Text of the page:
Big insurance banks can take government assistance but not 'regulation'

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(Prefatory note: Sorry for all the acronyms, but, hey, I’m talking about federal banking regulation here.)

Harry Truman famously said: "If you can’t stand the heat, get out of the kitchen."

Certain insurers are taking that advice to heart.

In February, Allstate Corp. (the "good hands" people) announced it would exit the banking world by selling its Allstate Bank deposit-taking operations to Discover Bank.

The Discover deal fell through, however, so Allstate will now dissolve the bank outright.

It cites changes in the "regulatory environment" under the Dodd-Frank law as the reason for dropping out of banking.

It particularly doesn’t like being regulated by the Federal Reserve.

Because Allstate Bank is a federal savings association (FSA), its parent is a "savings and loan holding company" (SLHC) under U.S. banking law.

Pre-Dodd-Frank, FSAs and SLHCs were subject to light-handed (some might say, no-handed) regulation by the Office of Thrift Supervision (OTS).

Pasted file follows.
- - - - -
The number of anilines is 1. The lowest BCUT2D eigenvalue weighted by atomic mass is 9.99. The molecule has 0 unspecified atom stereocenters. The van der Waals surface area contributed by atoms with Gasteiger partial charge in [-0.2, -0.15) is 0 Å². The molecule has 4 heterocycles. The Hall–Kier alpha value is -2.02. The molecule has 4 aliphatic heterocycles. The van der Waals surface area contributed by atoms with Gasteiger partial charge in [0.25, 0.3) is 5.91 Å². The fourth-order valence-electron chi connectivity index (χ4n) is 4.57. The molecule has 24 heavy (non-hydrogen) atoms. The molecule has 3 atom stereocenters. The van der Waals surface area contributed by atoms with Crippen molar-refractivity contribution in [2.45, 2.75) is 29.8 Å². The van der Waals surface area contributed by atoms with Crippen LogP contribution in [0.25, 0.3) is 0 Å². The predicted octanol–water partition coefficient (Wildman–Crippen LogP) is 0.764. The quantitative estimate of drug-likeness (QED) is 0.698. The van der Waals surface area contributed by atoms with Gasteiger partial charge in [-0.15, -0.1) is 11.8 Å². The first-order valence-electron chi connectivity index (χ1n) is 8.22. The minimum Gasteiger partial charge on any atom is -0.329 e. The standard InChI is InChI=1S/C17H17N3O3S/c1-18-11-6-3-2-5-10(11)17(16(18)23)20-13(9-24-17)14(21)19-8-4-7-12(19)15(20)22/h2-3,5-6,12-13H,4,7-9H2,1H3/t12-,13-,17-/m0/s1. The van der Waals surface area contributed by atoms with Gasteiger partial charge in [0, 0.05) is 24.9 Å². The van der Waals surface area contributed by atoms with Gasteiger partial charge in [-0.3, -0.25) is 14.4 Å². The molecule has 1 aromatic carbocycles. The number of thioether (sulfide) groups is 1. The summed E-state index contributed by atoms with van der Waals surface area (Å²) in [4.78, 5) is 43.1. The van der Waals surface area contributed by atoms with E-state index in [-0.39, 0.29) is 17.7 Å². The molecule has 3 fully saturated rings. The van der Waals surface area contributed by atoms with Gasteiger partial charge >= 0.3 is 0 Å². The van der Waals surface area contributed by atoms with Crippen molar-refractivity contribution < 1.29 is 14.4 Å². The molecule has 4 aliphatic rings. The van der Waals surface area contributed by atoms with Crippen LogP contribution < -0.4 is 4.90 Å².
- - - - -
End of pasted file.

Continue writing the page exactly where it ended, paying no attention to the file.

But Dodd-Frank killed the OTS, transferring its responsibilities for FSAs to the Comptroller of the Currency and for SLHCs to the Fed.

Fed regulation of banks -- according to Allstate -- is just too burdensome.

It includes such things as maintaining consolidated capital ratios and acting as a "source of strength" to bank subsidiaries.

And, if that weren’t enough, owning a bank makes it more likely the big insurer will be tagged a "systemically important financial institution" (SIFI), subject to "enhanced" regulation under Dodd-Frank.

MetLife Inc. (the "Snoopy" people), which already is a "bank holding company" (BHC) subject to Fed rules, seems to concur.

Also citing regulatory burdens, MetLife is looking to sell the deposit-gathering business of MetLife Bank.

But, with the Fed so focused on meddling in financial markets, I question how much of a threat it really poses to these two insurance leviathans.

The Fed's track record as a regulator isn’t exactly stellar. Just read the Financial Crisis Inquiry Commission report.

In fact, my guess is that, when the next financial meltdown hits, Allstate and MetLife won’t hesitate to line up at the financial services feeding trough for government assistance, including support from the Fed.

They can always find another small bank to acquire to qualify for the dole.

That’s what the Hartford (the "Stag" people) did in 2008, when it bought a tiny thrift just to get TARP dollars.
(It sold it earlier this year, by the way.)

You see, what’s "burdensome regulation" in good times is "preserving capitalism" in bad.

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